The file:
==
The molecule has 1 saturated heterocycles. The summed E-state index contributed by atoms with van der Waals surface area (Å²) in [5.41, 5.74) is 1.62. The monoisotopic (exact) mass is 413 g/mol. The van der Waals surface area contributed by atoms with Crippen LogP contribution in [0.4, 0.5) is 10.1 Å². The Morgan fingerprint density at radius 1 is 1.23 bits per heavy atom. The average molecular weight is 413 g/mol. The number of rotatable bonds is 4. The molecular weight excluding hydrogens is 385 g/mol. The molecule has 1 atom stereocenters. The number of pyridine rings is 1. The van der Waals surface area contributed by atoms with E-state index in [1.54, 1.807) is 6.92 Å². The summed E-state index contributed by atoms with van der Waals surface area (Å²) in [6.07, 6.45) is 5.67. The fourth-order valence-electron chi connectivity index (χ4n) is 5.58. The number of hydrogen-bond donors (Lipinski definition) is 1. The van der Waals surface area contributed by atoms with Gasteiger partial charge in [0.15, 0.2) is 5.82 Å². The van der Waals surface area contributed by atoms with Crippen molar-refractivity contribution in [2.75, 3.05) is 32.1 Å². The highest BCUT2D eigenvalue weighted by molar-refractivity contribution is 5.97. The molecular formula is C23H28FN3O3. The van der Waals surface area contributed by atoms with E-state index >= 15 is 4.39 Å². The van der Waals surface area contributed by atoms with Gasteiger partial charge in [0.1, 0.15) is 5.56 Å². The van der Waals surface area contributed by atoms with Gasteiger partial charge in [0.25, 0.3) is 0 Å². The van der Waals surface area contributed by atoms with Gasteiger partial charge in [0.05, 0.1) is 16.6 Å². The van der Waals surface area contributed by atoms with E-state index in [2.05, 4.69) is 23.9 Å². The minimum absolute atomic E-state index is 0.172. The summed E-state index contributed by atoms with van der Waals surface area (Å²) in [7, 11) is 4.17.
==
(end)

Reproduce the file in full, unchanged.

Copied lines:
The molecule has 1 saturated heterocycles. The summed E-state index contributed by atoms with van der Waals surface area (Å²) in [5.41, 5.74) is 1.62. The monoisotopic (exact) mass is 413 g/mol. The van der Waals surface area contributed by atoms with Crippen LogP contribution in [0.4, 0.5) is 10.1 Å². The Morgan fingerprint density at radius 1 is 1.23 bits per heavy atom. The average molecular weight is 413 g/mol. The number of rotatable bonds is 4. The molecular weight excluding hydrogens is 385 g/mol. The molecule has 1 atom stereocenters. The number of pyridine rings is 1. The van der Waals surface area contributed by atoms with E-state index in [1.54, 1.807) is 6.92 Å². The summed E-state index contributed by atoms with van der Waals surface area (Å²) in [6.07, 6.45) is 5.67. The fourth-order valence-electron chi connectivity index (χ4n) is 5.58. The number of hydrogen-bond donors (Lipinski definition) is 1. The van der Waals surface area contributed by atoms with Gasteiger partial charge in [0.15, 0.2) is 5.82 Å². The van der Waals surface area contributed by atoms with Crippen molar-refractivity contribution in [2.75, 3.05) is 32.1 Å². The highest BCUT2D eigenvalue weighted by molar-refractivity contribution is 5.97. The molecular formula is C23H28FN3O3. The van der Waals surface area contributed by atoms with E-state index >= 15 is 4.39 Å². The van der Waals surface area contributed by atoms with Gasteiger partial charge in [0.1, 0.15) is 5.56 Å². The van der Waals surface area contributed by atoms with Gasteiger partial charge in [0.25, 0.3) is 0 Å². The van der Waals surface area contributed by atoms with Gasteiger partial charge in [0.05, 0.1) is 16.6 Å². The van der Waals surface area contributed by atoms with E-state index in [2.05, 4.69) is 23.9 Å². The minimum absolute atomic E-state index is 0.172. The summed E-state index contributed by atoms with van der Waals surface area (Å²) in [7, 11) is 4.17.